What Causes Hypotonia In Newborns

Will My Child Outgrow Low Muscle Tone

Hypotonia or low tone as a cause of chronic constipation

No, it doesnt just go away. Thats because muscle tone doesnt really change.

Seeing first steps, jumping, and running may seem to suggest that the low tone days are behind you. But thats not the case.

Kids are adaptable. Your child will reach milestones by working within the limitations hypotonia creates. That doesnt mean the limitations are gone.

Absolutely not.

Having low tone is exhausting. Thats a simple answer, not an excuse.

Your childs muscles have to work overtime to keep up. So extra breaks and the occasional accommodations arent bad things.

Evaluation And Management Of The Infant With Hypotonia

When you first observe or suspect an infant has hypotonia, you face a decision whether the condition is benign and likely to resolve over time vs. a more serious condition with an important neurologic basis.

You will be in a position to make that call in many cases in your practice. Related observations include spontaneous movement during a physical examination basic laboratory testing and any relevant family history of genetic-based disease. These can go a long way to guide your diagnosis. Any abnormality in growth, feeding patterns, or respiration also provides important clinical clues.

Pediatricians, depending on their experience, can determine when a “wait and watch” approach is appropriate. For example, benign hypotonia is more likely when there are no major delays in growth or motor milestones, no signs of abnormal respiration, and parents report normal feeding patterns.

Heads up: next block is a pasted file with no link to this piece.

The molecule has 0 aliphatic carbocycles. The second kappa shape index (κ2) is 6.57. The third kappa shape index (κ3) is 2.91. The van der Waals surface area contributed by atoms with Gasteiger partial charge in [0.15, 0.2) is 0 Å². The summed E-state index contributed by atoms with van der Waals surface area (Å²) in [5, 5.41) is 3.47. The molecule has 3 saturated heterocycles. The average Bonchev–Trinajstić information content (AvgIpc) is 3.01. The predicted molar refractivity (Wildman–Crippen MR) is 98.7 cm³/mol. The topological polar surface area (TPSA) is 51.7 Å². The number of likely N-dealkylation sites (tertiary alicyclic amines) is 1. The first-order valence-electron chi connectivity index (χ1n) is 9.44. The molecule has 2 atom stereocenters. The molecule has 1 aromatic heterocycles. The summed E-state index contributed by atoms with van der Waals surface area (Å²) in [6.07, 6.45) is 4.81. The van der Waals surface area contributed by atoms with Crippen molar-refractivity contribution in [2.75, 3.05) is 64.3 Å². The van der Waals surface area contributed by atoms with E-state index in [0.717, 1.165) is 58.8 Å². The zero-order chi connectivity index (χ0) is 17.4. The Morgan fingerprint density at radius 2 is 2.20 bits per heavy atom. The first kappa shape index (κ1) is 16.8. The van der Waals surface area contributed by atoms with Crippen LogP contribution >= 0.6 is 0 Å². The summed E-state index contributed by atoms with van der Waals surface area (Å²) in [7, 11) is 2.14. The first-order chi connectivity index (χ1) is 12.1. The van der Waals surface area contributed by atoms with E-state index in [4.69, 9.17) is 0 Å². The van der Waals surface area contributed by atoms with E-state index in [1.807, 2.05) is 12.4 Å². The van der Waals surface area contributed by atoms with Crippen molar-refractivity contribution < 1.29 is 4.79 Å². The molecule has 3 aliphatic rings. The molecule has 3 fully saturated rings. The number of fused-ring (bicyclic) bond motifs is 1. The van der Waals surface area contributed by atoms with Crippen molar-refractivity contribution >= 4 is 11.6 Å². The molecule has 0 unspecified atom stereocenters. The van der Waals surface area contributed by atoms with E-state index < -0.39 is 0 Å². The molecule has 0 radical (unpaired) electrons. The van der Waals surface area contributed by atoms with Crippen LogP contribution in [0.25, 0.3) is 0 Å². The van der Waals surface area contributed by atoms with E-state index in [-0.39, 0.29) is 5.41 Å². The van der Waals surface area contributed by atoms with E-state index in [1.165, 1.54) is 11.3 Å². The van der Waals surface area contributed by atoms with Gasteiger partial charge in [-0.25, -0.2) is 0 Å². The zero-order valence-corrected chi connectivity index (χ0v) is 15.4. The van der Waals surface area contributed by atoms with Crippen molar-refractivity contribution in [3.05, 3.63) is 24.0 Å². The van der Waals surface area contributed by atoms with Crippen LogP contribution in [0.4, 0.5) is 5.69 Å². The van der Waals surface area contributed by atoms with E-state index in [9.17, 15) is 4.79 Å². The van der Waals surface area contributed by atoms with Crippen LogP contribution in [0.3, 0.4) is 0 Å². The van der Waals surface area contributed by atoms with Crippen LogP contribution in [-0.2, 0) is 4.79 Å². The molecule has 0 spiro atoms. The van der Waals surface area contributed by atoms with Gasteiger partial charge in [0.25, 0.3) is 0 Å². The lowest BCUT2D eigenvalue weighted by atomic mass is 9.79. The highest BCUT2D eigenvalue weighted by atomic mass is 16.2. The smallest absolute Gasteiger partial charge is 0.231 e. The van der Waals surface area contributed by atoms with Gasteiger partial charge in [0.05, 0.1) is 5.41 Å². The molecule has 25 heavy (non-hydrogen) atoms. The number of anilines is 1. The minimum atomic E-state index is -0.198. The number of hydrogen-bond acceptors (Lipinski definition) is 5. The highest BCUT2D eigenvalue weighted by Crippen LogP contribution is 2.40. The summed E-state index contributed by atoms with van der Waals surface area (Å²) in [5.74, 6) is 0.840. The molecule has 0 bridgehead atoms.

Since we cannot test the strength of a 7- or 8-month-old infant by asking them to offer resistance with their arms and legs, its useful to observe the amount and quality of their spontaneous movements. Watch their head control when you pull the infant to sit from a supine position. Does the head lag behind at all? How vigorously does the infant kick or grasp? These signs can help examiners compare impressions of degree of weakness, if there is any, in hypotonic infants.

Parents may be unaware of any low muscle tone, so its important to include hypotonia on your physical examination checklist.

What Are The Causes Of Hypotonia In Infants

Hypotonia is a symptom and it can manifest due to several underlying causes. Hypotonia can be present since birth or may develop later during infancy. At birth it is regarded as congenital hypotonia where as if it is later on it is called acquired hypotonia.

It can result from neurological diseases or muscular problems. Inheritance, injury and illnesses can cause damage to the brain, spinal cord, muscle junction etc. Here are some of the underlying causes for hyportonia in infants:

Causes of hypotonia at birth:

  • Premature baby has increased risk of developing hypotonia. However, most babies grow out of it after few years.
  • Hypothyrodism since birth: Lack of thyroid hormone in infants can cause loss of muscle tone. In severe cases there may be associated mental retardation.
  • Severe infection leading to serious condition called sepsis.

Genetic causes: Hypotonia is common feature in certain genetic condition such as:

  • Down syndrome

Brain and spinal cord problems:

  • Injury to brain or spinal cord during childbirth.
  • Infection affecting brain such as meningitis and encephalitis.
  • Kernicterus: It is a condition that can damage brain of the infant. It is caused by high level of bilirubin and jaundice in new born.
  • Cerebral palsy

Other causes may include hypoglycemia, congestive cardiac failure, inherited metabolic diseases.

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Tall Kneeling Challenges Glute And Core Stability

  • Easy: holding tall kneel position at a supporting surface such as a low bench/table the cube chair works great for this!
  • Medium: heel sit to tall kneel to bring puzzle pieces from floor to puzzle on couch or low table